Friday, April 13, 2018

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Professional Development: Power Statements

Over the past couple of months, I have been volunteering as a facilitator of a support group for employment skills. In this group, participants who are looking for jobs meet together to polish skills such as resume-writing and interviewing. One of the topics we have been addressing throughout the course is called "power statements," statements which highlight a skill or quality you might have, coupled with a specific example and result as support. In this post, I thought I would share a few that I have written as I've reflected on my own qualifications as a TESOL professional.
  • Creative. What I enjoy most about teaching is the freedom to create new lesson topics, ideas, and teaching methods. Among my favorite endeavors has been developing engaging hands-on STEM activities - for example, physics simulations, building flashlights, and consumer testing the absorption capacity of diapers - to serve as springboards for writing and speaking assignments. As a result, students learned relevant academic vocabulary, which they applied in authentic contexts; they were more engaged and better prepared for their mainstream studies.
  • Enthusiastic and Approachable. I love talking with students, both informally, but also public speaking. In addition to giving numerous presentations at TESOL and Illinois TESOL conventions, I recently returned from a recruiting tour in Taiwan. There, I was able to meet with many wonderful students and teachers at several of our partner universities. Speaking to students at Huafan University, Fu Jen Catholic University, and the entire College of Management at National United University was especially thrilling.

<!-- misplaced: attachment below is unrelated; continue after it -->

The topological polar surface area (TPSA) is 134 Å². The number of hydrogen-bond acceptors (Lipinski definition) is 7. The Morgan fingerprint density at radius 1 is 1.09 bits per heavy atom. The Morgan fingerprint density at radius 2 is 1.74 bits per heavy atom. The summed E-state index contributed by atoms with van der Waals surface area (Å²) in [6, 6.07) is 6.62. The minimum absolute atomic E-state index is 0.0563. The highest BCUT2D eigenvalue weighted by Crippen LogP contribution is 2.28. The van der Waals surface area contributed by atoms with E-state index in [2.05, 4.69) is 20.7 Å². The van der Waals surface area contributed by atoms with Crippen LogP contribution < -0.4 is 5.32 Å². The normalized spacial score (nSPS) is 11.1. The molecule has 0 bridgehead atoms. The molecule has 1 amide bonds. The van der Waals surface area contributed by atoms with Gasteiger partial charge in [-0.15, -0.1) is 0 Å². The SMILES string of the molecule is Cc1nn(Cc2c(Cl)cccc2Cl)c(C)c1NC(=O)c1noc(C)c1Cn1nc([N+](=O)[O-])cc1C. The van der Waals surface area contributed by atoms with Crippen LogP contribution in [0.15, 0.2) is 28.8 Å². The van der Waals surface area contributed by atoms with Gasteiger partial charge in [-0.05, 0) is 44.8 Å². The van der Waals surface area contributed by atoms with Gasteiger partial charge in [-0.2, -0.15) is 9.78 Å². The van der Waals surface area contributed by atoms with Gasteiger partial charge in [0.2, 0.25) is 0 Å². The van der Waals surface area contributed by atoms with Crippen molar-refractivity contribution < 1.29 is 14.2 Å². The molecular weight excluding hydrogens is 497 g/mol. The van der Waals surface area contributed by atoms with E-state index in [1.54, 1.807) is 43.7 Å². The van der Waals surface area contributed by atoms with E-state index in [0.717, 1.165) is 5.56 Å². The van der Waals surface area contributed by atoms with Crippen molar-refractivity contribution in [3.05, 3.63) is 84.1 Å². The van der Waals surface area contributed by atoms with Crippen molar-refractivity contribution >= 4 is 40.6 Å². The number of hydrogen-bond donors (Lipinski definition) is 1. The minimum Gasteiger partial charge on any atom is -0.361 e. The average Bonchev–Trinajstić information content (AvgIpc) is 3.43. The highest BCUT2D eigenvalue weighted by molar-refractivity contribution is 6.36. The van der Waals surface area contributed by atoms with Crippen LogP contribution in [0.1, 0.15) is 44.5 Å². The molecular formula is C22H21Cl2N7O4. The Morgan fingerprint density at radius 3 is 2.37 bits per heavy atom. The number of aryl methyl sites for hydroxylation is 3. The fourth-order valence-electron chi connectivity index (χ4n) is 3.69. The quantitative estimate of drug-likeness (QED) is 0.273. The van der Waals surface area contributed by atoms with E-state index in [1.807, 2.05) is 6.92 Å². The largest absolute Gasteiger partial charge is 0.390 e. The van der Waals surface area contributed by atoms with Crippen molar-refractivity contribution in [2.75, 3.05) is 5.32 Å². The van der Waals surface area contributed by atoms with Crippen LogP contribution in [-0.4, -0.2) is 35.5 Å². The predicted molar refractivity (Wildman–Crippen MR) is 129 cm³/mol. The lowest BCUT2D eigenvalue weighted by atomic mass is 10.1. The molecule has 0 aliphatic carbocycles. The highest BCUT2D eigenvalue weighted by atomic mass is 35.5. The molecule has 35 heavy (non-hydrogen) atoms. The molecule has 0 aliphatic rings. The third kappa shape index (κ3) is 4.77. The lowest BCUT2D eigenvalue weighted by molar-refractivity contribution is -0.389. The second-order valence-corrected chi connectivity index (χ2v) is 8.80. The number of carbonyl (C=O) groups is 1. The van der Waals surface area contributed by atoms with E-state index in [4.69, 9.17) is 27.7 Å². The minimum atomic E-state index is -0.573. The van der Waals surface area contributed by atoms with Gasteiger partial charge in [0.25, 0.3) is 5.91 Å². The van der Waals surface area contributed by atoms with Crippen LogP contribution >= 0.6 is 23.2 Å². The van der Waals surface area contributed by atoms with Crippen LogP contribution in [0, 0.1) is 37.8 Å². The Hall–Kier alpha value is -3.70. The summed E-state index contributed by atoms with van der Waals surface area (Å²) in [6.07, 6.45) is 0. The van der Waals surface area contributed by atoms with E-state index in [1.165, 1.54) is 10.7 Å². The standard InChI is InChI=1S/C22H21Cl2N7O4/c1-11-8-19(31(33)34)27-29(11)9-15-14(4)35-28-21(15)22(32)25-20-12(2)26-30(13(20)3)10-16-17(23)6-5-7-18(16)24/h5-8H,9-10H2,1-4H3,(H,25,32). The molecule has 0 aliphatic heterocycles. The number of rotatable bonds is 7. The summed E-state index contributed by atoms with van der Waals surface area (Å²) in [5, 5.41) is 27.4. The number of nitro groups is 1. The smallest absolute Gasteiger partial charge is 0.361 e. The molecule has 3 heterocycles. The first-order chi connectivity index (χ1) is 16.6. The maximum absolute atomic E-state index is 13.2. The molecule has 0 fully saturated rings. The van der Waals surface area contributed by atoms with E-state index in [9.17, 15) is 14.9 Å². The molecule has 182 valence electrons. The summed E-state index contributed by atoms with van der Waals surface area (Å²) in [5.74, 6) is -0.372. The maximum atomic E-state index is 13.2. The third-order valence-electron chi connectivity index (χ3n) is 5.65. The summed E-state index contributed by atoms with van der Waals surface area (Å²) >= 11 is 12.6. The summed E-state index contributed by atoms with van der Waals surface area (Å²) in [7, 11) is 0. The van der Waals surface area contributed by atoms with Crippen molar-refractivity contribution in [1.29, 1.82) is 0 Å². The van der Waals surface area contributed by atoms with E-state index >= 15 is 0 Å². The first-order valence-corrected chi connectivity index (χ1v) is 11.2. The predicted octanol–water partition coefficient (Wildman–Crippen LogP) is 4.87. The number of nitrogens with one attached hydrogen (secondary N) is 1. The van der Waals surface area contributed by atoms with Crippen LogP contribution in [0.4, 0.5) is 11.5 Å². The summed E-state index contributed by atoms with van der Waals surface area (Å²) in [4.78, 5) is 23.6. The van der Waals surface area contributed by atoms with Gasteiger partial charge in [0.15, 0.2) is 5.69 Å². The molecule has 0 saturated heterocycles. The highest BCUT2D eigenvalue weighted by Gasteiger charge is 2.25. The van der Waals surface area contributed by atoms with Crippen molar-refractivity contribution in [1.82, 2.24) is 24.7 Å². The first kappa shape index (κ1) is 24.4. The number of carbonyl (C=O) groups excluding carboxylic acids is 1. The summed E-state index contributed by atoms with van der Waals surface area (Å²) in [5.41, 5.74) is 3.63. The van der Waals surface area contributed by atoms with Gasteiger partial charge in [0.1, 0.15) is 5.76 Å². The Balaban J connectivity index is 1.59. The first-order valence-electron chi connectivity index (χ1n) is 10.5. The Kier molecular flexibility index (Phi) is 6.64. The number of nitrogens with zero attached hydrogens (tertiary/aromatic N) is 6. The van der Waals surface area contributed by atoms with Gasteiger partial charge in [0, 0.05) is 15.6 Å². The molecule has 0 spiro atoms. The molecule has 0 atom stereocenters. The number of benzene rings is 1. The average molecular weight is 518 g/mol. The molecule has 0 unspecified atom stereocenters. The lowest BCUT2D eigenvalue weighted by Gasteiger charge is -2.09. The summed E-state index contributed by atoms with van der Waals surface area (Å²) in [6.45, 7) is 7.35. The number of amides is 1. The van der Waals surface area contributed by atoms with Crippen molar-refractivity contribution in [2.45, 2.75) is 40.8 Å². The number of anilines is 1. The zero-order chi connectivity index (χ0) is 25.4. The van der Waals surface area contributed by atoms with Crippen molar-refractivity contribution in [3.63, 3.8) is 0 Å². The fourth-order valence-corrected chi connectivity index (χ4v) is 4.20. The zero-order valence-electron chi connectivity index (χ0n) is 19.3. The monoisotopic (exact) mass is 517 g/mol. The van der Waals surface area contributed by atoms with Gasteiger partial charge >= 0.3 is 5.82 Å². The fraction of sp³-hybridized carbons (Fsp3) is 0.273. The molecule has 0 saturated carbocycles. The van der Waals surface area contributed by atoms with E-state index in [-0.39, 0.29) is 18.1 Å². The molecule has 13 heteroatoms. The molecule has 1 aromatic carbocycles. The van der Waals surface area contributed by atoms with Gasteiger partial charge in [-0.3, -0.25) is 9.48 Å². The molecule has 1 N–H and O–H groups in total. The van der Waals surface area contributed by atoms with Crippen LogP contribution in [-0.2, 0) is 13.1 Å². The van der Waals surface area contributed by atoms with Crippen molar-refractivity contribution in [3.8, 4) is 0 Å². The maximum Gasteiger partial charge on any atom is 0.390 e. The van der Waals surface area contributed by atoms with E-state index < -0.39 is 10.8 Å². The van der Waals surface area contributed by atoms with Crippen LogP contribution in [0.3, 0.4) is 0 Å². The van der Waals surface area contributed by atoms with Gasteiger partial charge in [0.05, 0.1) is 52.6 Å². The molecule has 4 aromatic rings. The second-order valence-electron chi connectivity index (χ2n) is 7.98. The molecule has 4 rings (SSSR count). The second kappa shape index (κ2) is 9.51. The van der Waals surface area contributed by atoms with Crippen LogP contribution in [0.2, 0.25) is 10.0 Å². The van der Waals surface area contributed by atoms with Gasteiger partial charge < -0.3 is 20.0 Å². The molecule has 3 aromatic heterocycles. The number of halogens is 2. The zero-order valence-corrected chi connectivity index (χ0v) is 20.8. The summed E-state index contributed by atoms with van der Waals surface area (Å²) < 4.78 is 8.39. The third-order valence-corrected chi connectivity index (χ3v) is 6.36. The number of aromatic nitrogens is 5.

• Strategic Planner.  As part of our ELP team, I spearheaded our efforts to create written program development and review (PDR) plans, including the design, implementation, and documentation of those PDR tasks. This helped lead to 5-year CEA accreditation for our program. From an instructional angle, I played a major role in realigning the writing curriculum to better meet the needs of our students after matriculation. My contributions included designing units for process and lab report writing and source integration. Because of these additional units, students are now better prepared with higher overall grades and increased engagement.
  • Flexible. Over the past few years, it has been necessary to accommodate low-level students into courses that are not quite appropriate for them. However, with adaptation of my materials and a lot of individualized attention, I have successfully managed multi-level classes. At the end of the semester, the majority of those low-level students end up improving their skills enough to pass. The key here has always been individualized caring and rapport.     
  • Collaborative.  One of my favorite things about teaching in the English Language Program at PNW is the opportunity to work together with other likeminded professionals. One example illustrating my collaborative efforts is how I worked together with the other skill coordinators in streamlining our reading, writing, and listening/speaking final exams to create a solid testing bank and rotational schedule.    
  • Analytic. While numbers clearly aren't everything, statistics and scores can be helpful if used correctly. As testing coordinator, I implemented test analysis for reading and writing tests to track achievement of student learning outcomes and inform test revision.